STD Information for Lesbians

Published on August 28 2008 No Comment

Below is a listing of STD’s and vaginal infections. We are focusing primarily on woman to woman transmission (WTW) and only providing a general overview of the infections themselves. If you feel you need further information, please consult your OB/GYN.

Allergic Vaginitis

Sometimes referred to as ‘chemical vaginitis,’ this condition is a great mimicker. Because it often affects not only the vagina itself but external tissues (the vulva), it is often mistaken for a yeast infection, or even new onset genital herpes. It’s due to genital contact with an irritant, the most common offending agents being latex or components of spermicides, lubricants, a new detergent/soap/bath gel, silicone sex toys, or ‘feminine’ deodorants. Anything that can cause an allergic skin reaction (like a rash) can cause a similar reaction on mucous membranes, including genital tissues.

  • Symptoms: red, painful or irritated or itching vulva; increased vaginal discharge. The vulva may have whitish or grayish striations or hue, along with some scaly skin.
  • Treatment: if you can figure out the offending substance, discontinue use. Antihistamines (Benadryl for example) may help relieve symptoms. Low-dose (0.5%) cortisone cream is also effective, but consult your health care provider before applying any steroid cream to the genital area.

Bacterial Vaginosis (BV)

BV is basically an imbalance of the normal bacteria that live in the vagina, most specifically in association with loss of the normal protective lactobacilli that normally live there in abundance. It is not clear what precisely causes BV; some researchers think women sex partners may actually transmit some undefined factor that causes it. Research continues on this question. We do know douching is a risk factor for BV (and douching is a bad idea in general). Join our BV study and help us find out what is up with this common condition!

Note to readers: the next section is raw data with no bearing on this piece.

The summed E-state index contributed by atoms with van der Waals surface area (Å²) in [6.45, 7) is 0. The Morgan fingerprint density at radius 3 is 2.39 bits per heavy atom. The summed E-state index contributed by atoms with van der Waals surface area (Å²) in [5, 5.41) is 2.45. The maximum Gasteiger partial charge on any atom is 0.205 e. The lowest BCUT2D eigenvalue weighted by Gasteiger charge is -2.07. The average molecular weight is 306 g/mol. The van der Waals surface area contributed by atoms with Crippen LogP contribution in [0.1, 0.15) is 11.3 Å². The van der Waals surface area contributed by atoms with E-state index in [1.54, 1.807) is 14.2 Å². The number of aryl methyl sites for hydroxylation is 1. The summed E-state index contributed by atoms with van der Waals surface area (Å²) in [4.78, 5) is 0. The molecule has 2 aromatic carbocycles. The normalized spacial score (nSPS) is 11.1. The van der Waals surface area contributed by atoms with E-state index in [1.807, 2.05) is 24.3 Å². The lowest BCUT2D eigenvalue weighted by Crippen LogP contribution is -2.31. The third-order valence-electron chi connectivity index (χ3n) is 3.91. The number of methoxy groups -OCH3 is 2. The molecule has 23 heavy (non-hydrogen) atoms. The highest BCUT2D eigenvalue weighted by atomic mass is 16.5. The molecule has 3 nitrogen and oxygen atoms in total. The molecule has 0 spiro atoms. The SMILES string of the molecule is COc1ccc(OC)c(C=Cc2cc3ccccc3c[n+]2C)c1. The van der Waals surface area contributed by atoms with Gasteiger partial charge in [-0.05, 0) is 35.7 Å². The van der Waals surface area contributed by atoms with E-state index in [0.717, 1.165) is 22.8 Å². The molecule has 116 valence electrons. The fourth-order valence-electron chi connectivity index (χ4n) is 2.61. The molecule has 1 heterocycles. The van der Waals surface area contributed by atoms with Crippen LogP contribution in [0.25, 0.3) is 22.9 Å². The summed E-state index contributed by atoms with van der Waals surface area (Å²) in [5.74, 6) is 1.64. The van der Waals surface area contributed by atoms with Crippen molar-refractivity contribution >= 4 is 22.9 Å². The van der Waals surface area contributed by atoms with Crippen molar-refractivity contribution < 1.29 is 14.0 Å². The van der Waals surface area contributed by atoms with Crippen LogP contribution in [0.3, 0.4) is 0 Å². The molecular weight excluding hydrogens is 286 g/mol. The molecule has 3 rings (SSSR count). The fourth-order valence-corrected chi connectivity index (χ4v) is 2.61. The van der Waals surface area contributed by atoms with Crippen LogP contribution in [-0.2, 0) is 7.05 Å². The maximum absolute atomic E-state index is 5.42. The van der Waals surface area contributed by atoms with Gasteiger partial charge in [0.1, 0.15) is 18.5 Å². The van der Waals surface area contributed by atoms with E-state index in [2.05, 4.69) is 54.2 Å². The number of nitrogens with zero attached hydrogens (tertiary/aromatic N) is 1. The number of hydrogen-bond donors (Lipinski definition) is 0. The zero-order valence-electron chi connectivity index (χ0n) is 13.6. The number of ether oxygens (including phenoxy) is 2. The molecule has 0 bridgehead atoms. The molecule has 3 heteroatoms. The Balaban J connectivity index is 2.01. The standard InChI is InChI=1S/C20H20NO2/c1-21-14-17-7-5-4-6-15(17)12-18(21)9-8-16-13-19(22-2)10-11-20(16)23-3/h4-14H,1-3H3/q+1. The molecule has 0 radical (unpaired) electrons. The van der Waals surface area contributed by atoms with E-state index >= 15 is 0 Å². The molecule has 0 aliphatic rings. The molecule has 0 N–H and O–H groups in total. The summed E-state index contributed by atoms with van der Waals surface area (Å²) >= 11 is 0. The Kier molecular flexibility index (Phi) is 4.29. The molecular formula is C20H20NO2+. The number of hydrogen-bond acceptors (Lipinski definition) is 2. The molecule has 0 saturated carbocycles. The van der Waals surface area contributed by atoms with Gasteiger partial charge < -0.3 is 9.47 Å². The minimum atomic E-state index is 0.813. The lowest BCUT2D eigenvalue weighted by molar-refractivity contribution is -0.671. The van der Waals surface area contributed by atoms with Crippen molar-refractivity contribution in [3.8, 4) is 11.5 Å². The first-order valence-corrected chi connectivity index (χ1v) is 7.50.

• Symptoms: gray to yellowish homogenous discharge, sometimes with a fishy odor, sometimes causing vulvar &/or vaginal irritation.
  • Transmission WTW: not clear. While one research article called BV a “STD among lesbians,” this has yet to be proven, and research is underway to look at this more closely. Whether or not partners should be evaluated or treated is not yet known.
    Join our new BV study! See Research for more information.
  • Treatment: antibiotic vaginal cream or oral medication (metronidazole or clindamycin). Over the counter lactobacilli supplements do not contain the specific kind of bacteria needed to replenish the vagina’s natural balance.


This STD is caused by bacteria transmitted to the vagina or rectum by contact with infected genital fluids. Chlamydia can infect the cervix, rectum or urethra (the passage through which urine exits the body) in women.

  • Symptoms: usually none. Sometimes slightly increased vaginal discharge, spotting, burning with urination, abnormal bleeding (especially after penetration).
  • Transmission WTW: theoretically possible but not yet studied.
  • Treatment: oral antibiotics.(Azithromycin, Doxycycline. Pregnant women: Amoxicillin or erythromycin) All partners should be treated.


This STD is caused by bacteria transmitted to the vagina, throat or rectum by exchanging infected genital fluids during sex.

  • Symptoms: often none. Occasionally, vaginal discharge—often yellow or yellow-green—and painful urination can occur, as can abnormal bleeding, especially after penetration.
  • Transmission WTW: theoretically possible but not yet studied.
  • Treatment: Antibiotics (oral:Cefixime, Ciprofloxacin, or Ofloxacin OR Ceftriaxone injection) Persons infected with gonorrhea are also treated for chlamydia. All partners should be treated.


Inflammation of the liver. Many potential causes, including drugs, toxins and viruses. Hepatitis A, B, & C are the three major viruses that cause hepatitis.